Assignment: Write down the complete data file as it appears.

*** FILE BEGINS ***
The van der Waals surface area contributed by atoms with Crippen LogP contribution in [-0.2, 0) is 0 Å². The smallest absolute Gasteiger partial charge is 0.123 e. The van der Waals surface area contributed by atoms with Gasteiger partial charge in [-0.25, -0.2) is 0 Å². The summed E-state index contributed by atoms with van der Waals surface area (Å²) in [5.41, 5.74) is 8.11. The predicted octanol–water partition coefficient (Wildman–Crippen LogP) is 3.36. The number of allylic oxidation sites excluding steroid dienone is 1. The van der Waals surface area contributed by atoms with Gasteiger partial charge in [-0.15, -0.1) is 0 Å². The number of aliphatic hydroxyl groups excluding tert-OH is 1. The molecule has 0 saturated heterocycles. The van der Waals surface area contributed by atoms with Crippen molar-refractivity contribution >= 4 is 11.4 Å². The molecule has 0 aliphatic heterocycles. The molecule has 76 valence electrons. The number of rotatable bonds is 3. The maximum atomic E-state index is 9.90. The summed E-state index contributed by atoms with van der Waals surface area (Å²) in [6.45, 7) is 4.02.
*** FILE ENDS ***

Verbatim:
The van der Waals surface area contributed by atoms with Crippen LogP contribution in [-0.2, 0) is 0 Å². The smallest absolute Gasteiger partial charge is 0.123 e. The van der Waals surface area contributed by atoms with Gasteiger partial charge in [-0.25, -0.2) is 0 Å². The summed E-state index contributed by atoms with van der Waals surface area (Å²) in [5.41, 5.74) is 8.11. The predicted octanol–water partition coefficient (Wildman–Crippen LogP) is 3.36. The number of allylic oxidation sites excluding steroid dienone is 1. The van der Waals surface area contributed by atoms with Gasteiger partial charge in [-0.15, -0.1) is 0 Å². The number of aliphatic hydroxyl groups excluding tert-OH is 1. The molecule has 0 saturated heterocycles. The van der Waals surface area contributed by atoms with Crippen molar-refractivity contribution >= 4 is 11.4 Å². The molecule has 0 aliphatic heterocycles. The molecule has 76 valence electrons. The number of rotatable bonds is 3. The maximum atomic E-state index is 9.90. The summed E-state index contributed by atoms with van der Waals surface area (Å²) in [6.45, 7) is 4.02.